Although the increase in the tax rate appears to be rather large in absolute terms, it is not expected to have a significant negative impact on demand for landed homes. This is because landed homes in Singapore are typically owned by wealthy individuals who could likely afford to absorb the increase in property taxes. Moreover, the incremental amount of property tax may not be particularly significant if capital values of landed property continue to expand in the long term.

We at Precepts Group also provide Associate Estate Planning Practitioner (AEPP) Certification Programme.

The above article appeared on EPPL’s The Custodian, Issue 21.

#Wills #Estate Planning

Nicholas Mak | Precepts Group

Nicholas Mak

Categories
Estate Planning Wills

The Risks Of Delaying The Writing Of Your Will

When people tell you that they will do their Wills later, or they prefer to write their Wills themselves, it can create headaches and incur extra costs for intended beneficiaries, says Precepts Legacy’s Ooi Li Sun.

In our job, one of the most common things we hear from people is “I can do my Will later.” Indeed, it is an individual’s choice as to when to write a Will, and no one can force that. However, a key question that has to be asked is whether this is the way to protect loved ones after death. Another way to frame it is how to prevent assets from being distributed to unintended persons.

Here is an example of how things can go wrong if you don’t write a Will. A few years ago, we dealt with a case involving a married elderly couple with no children in Singapore. The husband was diagnosed with stage 3 cancer. Upon his diagnosis, he immediately wrote his Will, bequeathing all his assets to his wife. If his wife did not survive him, his assets were to be distributed equally to his biological siblings. Meanwhile, his wife was reluctant to write her Will. There seemed to be no urgency as she was healthy at the time and her situation was different from her husband’s.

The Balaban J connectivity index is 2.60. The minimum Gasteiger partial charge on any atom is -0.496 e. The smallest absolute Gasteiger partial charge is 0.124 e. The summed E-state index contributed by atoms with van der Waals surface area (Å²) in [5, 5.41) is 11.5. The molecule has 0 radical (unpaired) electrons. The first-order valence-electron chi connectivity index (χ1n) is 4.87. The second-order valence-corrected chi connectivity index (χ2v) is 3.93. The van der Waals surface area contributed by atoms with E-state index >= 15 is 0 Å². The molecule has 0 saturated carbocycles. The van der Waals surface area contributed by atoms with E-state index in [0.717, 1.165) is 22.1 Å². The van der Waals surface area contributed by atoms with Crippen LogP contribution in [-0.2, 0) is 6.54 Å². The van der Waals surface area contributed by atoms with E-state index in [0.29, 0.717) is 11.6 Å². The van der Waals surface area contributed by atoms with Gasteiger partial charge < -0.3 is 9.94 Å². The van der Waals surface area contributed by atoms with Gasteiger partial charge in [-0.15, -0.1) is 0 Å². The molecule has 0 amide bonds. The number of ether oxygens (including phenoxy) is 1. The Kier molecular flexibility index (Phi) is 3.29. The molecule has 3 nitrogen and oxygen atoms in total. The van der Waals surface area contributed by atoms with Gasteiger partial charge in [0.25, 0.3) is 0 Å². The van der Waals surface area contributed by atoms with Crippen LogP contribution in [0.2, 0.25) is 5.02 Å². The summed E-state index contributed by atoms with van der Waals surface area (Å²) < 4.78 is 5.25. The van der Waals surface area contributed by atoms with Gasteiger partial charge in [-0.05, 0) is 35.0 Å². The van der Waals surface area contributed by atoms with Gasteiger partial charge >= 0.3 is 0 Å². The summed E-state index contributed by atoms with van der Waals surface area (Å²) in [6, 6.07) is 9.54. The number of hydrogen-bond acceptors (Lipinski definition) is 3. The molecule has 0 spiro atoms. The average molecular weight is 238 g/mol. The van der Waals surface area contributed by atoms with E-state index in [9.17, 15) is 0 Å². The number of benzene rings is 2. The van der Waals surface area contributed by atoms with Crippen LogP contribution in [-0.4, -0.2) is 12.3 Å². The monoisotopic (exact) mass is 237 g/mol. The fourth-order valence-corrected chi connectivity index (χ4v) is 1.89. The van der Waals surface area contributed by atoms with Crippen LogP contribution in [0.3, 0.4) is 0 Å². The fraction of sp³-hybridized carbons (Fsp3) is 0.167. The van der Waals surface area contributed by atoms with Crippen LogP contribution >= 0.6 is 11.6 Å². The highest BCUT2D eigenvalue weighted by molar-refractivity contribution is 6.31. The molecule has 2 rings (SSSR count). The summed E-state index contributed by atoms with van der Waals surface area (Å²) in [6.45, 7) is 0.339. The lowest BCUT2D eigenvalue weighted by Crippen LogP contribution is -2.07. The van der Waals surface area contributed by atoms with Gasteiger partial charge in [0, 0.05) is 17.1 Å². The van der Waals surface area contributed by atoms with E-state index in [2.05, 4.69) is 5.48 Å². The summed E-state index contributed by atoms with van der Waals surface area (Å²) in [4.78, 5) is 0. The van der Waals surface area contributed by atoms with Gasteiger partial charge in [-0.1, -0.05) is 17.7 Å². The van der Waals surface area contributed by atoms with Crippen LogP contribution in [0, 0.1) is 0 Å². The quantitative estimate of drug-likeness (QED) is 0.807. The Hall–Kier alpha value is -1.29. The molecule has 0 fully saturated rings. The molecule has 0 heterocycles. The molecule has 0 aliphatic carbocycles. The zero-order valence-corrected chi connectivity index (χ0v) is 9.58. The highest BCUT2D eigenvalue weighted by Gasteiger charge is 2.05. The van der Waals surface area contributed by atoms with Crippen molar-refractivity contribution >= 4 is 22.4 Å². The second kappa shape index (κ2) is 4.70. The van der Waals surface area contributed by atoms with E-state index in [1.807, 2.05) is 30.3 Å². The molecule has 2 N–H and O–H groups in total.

The couple stayed on a landed property together with the biological siblings of the wife. The property had been bought in the wife’s name and her siblings contributed financially to the purchase. The sad news is that the wife later died intestate before her cancer-suffering husband due to an acute illness. According to intestacy laws in Singapore, the husband was the sole beneficiary of his wife’s estate.

We came into the picture after the husband died as he named us the Executor in his Last Will and Testament. There were no changes to his Will even after the demise of his wife. The most problematic issue that we had to deal with after the husband’s death, centered around the estate’s most substantial asset, namely the landed property.

The biological siblings of the husband wanted us to convert the property into cash and were willing to pay for rental accommodation for the wife’s biological siblings who lived in the property. As expected, no one was willing to move out of the property. We had to engage our lawyer to apply for vacant possession and an eviction order. All these problems could have been avoided if the wife had written a Will herself.

Lifetime transfers can hit snags

Some may argue that these problems could have been avoided if the wife transferred the property to her biological siblings during her lifetime. Is lifetime transfer a good approach? As an example, we note the experience of an elderly mother who transferred her property to her only son. The son died prematurely in a car accident and his wife – the daughter-in-law of the elderly woman – was the sole beneficiary of her husband’s Last Will and Testament. She promptly evicted her mother-in-law from the property.